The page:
Maple Plain camper Arville Halvorson loves being in the outdoors with his family. But poison ivy is certainly not a treasured part of this pastime. “Scratchy, itchy, stingy pain. I don’t want it,” Halvorson said. But it seems people around the metro are getting it, according to Dr. April Farrell of Doctor’s Skin Care in Orono. “We’ve been seeing a lot of that in our clinic this summer. Kind of speculating that the weather we had this spring – with all the rain and then the heat – has possibly led to some different growth patterns and increased exposure for people,” Dr. Farrell said.
It’s peak allergy season – as if you didn’t know already – and ragweed pollen is the culprit. It’s the most common cause for seasonal allergies, and if you’re having a tough time dealing with it, here are some products that doctor say could help. The first is an alternative to liquid nasal sprays that often cause uncomfortable drippage. It’s an aerosol spray that’s getting rave reviews.
On the state fair’s website you’ll find a list of vendors with gluten-free foods, and the Northland Celiac Support Group also has a list available. In the food building alone, there are at least five places where you can order up something yummy without worrying about gluten.
Mosquitoes have been very aggressive lately, and the hot weather has had many shedding clothes and exposing their skin to direct sunlight. There’s no better time than now to get caught up on all the remedies for summer-specific ailments like sunburns and bug bites.
If you feel your allergies have been hitting you harder, local doctors say it’s not just in your head. The prolonged winter followed by the rapid warm-up caused pollen counts to rise quickly.
Allergy season is here: Sniffles, sneezing and runny, itchy eyes. But it’s not just humans suffering. Our dogs are also prone to allergies.
Conventional wisdom has been to clean a baby’s pacifier using soap and water. But new research shows another method — that’s somewhat unconventional — could have unexpected benefits.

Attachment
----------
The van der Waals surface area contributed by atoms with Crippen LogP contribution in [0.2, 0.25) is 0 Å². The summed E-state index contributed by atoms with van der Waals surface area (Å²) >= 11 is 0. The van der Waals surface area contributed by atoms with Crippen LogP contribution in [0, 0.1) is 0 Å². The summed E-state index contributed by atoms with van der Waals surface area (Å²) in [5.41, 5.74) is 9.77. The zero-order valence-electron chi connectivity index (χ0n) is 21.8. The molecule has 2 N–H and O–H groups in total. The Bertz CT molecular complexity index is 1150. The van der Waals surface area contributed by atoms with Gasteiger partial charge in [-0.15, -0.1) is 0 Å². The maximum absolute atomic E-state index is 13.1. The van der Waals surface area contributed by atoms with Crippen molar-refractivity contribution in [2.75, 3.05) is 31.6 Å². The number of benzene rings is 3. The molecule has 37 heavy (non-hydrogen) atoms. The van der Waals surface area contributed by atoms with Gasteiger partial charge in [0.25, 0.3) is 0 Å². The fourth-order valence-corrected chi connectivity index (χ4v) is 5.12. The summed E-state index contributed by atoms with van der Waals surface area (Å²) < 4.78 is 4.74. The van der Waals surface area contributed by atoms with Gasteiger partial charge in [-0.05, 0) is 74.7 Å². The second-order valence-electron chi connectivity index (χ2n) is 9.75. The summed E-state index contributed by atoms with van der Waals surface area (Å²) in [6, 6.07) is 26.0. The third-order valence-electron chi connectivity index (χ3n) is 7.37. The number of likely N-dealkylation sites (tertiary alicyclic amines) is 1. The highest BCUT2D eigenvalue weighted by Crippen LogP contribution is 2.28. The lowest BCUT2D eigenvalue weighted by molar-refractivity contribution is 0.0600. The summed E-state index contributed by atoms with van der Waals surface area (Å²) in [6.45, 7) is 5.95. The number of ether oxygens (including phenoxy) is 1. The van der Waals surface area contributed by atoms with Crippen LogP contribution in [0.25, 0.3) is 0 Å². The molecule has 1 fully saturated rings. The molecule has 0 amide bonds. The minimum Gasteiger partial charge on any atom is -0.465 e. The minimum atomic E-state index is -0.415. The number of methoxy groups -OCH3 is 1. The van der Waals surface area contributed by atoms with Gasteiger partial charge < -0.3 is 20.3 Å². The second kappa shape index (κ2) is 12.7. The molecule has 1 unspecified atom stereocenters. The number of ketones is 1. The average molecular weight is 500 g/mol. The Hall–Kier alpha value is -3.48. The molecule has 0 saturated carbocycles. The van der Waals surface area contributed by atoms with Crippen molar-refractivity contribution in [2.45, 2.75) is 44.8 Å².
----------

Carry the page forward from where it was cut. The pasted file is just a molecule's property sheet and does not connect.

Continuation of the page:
If things ever start to bloom around here, the downside will be that our allergies start to kick up. According to allergist Dr. Julia Montejo of Fairview Clinics, there’s good news and there’s bad news this season.
New research shows many kids will outgrow their allergy to a common food — eggs. More than half of all kids who are allergic to eggs will outgrow the problem by age 7.
Autumn officially kicked off on Saturday morning, and while many count fall as their favorite season, it’s the time when people’s allergies fire up the most. Especially this year.
Allergy season is in full swing. If you want to avoid standard medications, or just want to try something different, there’s a new treatment in Minneapolis that is offering relief from suffering allergies and other ailments. It’s called the Salt Cave.
Neal Cronin has suffered many years with allergies, and said this year is particularly bad.
If you have hay fever, it’s not what you want to hear: the ragweed season’s already started and it’s likely to last longer.
When August comes around, Cortez Jones says his allergies get him “discombobulated.” Watery eyes, runny nose. It’s part of almost every Minnesota August. The ragweed is in full bloom, pollen is flying through the air. “My allergies are worse than 5 other states I’ve been in,” wrote Kat Melgaard.
From the sounds for sniffles and sneezes, you can hear: Spring is in the air! Along with our earlier-than-normal spring, allergy symptoms are appearing earlier, too.